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Talk, Play, and Read is the title of a book on child’s language development by Jo Ann Gramlich, but they are also the key areas parents have to engage their children in for proper growth.

All throughout childhood, a child changes physically, mentally, and emotionally as they gain new skills that help them comprehend the world around them and interact with others. It is important that parents’ guide their child toward growth and facilitate a healthy learning environment. This is done through deliberate interaction, positive reinforcement, and strengthening bonds with your children. According to Jo Ann Gramlich, in her phenomenal book Talk, Play and Read, there are three aspects that parents can focus on to help better facilitate that development.  These areas include talking, playing, and reading and are made of the below listed skills:

  • Cognition – abilities related to thinking and problem-solving.
  • Socialization – abilities related to interacting with other people.
  • Sensation – abilities related to understanding the senses.
  • Emotion – abilities related to self-control and emotional regulation.
  • Communication – abilities related to language.
  • Psychomotor – abilities related to movement and the body.

What are the Three Aspects of Talking, Playing and Reading?

Three aspects being discussed here are related to emotional, physical, and mental development. By focusing on these three aspects, parents can better guide their children toward proper growth.


A relatively important aspect that parents can commit to easily and without much effort is talking. Communication is the basis for proper socialization and emotion. Without knowing how to communicate, a child cannot express themselves adequately, preventing them from forming relationships with others, and understanding themselves. This severely effects the child’s emotional development.

Talking is a skill and like every other one, must be practiced regularly. Before a child can go to school, it is important to immerse them in  a language rich environment with conversations coming from family members, particularly their parents. So, it is in the best interests of a parent to always talk to their child.

This helps the child learn how to look out for verbal and visual cues and also better understand their emotions.  They learn how regulate their emotions in order to engage in conversations with peers. They also learn how to socialize more efficiently too.


Playing is actually quite an important aspect of a child’s development. It is through play that a child can learn how to control their body and manipulate the world around them. It is also through play that a child can learn how to engage with others physically and emotionally. They also learn about boundaries and personal space.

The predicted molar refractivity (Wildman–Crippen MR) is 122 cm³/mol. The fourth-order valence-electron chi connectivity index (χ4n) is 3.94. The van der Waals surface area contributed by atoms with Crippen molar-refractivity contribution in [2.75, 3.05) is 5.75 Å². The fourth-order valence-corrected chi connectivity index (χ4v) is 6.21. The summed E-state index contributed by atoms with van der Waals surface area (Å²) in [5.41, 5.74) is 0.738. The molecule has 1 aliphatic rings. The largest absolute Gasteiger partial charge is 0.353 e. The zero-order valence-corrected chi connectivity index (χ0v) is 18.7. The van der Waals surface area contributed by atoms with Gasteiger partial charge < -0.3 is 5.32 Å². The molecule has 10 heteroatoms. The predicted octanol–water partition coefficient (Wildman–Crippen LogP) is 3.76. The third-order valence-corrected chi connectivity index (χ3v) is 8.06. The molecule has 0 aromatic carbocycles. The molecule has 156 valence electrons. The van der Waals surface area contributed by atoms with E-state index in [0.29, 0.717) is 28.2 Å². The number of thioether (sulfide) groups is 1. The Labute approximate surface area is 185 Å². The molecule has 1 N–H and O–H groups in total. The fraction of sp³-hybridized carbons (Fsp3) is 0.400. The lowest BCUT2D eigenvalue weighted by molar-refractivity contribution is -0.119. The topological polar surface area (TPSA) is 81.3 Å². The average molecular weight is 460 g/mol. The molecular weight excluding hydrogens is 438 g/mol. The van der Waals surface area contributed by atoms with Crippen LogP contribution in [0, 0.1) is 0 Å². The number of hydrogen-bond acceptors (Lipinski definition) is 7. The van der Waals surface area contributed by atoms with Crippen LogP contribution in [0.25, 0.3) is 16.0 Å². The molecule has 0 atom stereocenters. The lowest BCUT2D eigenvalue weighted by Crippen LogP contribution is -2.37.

Playing also encourages cognitive development by stimulating a child’s skillful and creative mind. If a child is playing with toys, they can create narratives or imitate real-life situations. Through these types of make-believe sessions, they can have a better understanding of how to react when similar situations occur. Regular play with other children also establishes lasting relationships and better opportunities for social growth.

For parents, playing with their children is also a chance to create special bonding moments together with their little one.


Reading is an extremely important area and skill that a child needs to develop in order to succeed in life. The absence of reading is detrimental to a child’s growth and it is only through reading that the other areas, talking and playing, can be enhanced.

Through reading, children are exposed to a wider range of information and topics of interest. Reading also allows a parent to teach their child how to process information and instill in them an interest in learning and a lifelong love of reading.

Looking for a handy book to start talking, playing, and reading to your child? Jo Ann Gramlich’s Talk, Play, and Read is available at all major online bookstores or

Jo Ann Gramlich is an award-winning author and speech-language pathologist specializing in helping children with communication disorders in Buffalo, New York. She holds a Master of Science degree in Speech-Language Pathology from SUNY Buffalo and has extensive experience in early intervention, preschool, and school settings. Visit her on Facebook, Twitter, and Linkedin.

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